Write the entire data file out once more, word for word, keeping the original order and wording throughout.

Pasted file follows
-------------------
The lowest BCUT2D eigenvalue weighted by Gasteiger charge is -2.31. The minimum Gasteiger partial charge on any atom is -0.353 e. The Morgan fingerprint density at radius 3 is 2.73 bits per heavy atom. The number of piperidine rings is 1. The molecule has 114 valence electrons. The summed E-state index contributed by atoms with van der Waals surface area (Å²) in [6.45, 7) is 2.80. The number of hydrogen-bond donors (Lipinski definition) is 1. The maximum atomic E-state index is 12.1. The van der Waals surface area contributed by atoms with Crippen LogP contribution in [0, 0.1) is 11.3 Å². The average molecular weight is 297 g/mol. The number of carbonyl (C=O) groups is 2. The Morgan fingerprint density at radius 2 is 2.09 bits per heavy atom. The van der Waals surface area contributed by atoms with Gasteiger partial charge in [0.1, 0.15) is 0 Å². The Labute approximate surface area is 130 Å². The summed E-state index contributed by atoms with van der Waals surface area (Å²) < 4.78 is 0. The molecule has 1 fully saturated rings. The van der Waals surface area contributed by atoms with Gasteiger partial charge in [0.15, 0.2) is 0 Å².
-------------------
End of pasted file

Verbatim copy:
The lowest BCUT2D eigenvalue weighted by Gasteiger charge is -2.31. The minimum Gasteiger partial charge on any atom is -0.353 e. The Morgan fingerprint density at radius 3 is 2.73 bits per heavy atom. The number of piperidine rings is 1. The molecule has 114 valence electrons. The summed E-state index contributed by atoms with van der Waals surface area (Å²) in [6.45, 7) is 2.80. The number of hydrogen-bond donors (Lipinski definition) is 1. The maximum atomic E-state index is 12.1. The van der Waals surface area contributed by atoms with Crippen LogP contribution in [0, 0.1) is 11.3 Å². The average molecular weight is 297 g/mol. The number of carbonyl (C=O) groups is 2. The Morgan fingerprint density at radius 2 is 2.09 bits per heavy atom. The van der Waals surface area contributed by atoms with Gasteiger partial charge in [0.1, 0.15) is 0 Å². The Labute approximate surface area is 130 Å². The summed E-state index contributed by atoms with van der Waals surface area (Å²) < 4.78 is 0. The molecule has 1 fully saturated rings. The van der Waals surface area contributed by atoms with Gasteiger partial charge in [0.15, 0.2) is 0 Å².